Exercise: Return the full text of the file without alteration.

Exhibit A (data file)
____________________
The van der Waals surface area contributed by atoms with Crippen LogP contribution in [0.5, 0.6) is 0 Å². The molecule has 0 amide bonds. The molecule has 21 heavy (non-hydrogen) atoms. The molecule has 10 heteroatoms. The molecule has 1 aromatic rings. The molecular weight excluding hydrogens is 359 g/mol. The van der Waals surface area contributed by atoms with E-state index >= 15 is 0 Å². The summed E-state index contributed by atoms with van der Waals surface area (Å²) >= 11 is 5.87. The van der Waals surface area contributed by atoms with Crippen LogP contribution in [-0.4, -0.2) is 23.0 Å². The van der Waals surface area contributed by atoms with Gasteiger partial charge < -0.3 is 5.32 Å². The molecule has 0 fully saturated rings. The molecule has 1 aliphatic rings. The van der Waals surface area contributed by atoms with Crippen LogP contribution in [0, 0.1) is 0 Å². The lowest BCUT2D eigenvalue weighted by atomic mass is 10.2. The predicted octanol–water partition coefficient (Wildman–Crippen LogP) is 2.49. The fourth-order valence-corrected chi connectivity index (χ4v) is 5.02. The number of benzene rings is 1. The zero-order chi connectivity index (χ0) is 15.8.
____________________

The van der Waals surface area contributed by atoms with Crippen LogP contribution in [0.5, 0.6) is 0 Å². The molecule has 0 amide bonds. The molecule has 21 heavy (non-hydrogen) atoms. The molecule has 10 heteroatoms. The molecule has 1 aromatic rings. The molecular weight excluding hydrogens is 359 g/mol. The van der Waals surface area contributed by atoms with E-state index >= 15 is 0 Å². The summed E-state index contributed by atoms with van der Waals surface area (Å²) >= 11 is 5.87. The van der Waals surface area contributed by atoms with Crippen LogP contribution in [-0.4, -0.2) is 23.0 Å². The van der Waals surface area contributed by atoms with Gasteiger partial charge < -0.3 is 5.32 Å². The molecule has 0 fully saturated rings. The molecule has 1 aliphatic rings. The van der Waals surface area contributed by atoms with Crippen LogP contribution in [0, 0.1) is 0 Å². The lowest BCUT2D eigenvalue weighted by atomic mass is 10.2. The predicted octanol–water partition coefficient (Wildman–Crippen LogP) is 2.49. The fourth-order valence-corrected chi connectivity index (χ4v) is 5.02. The number of benzene rings is 1. The zero-order chi connectivity index (χ0) is 15.8.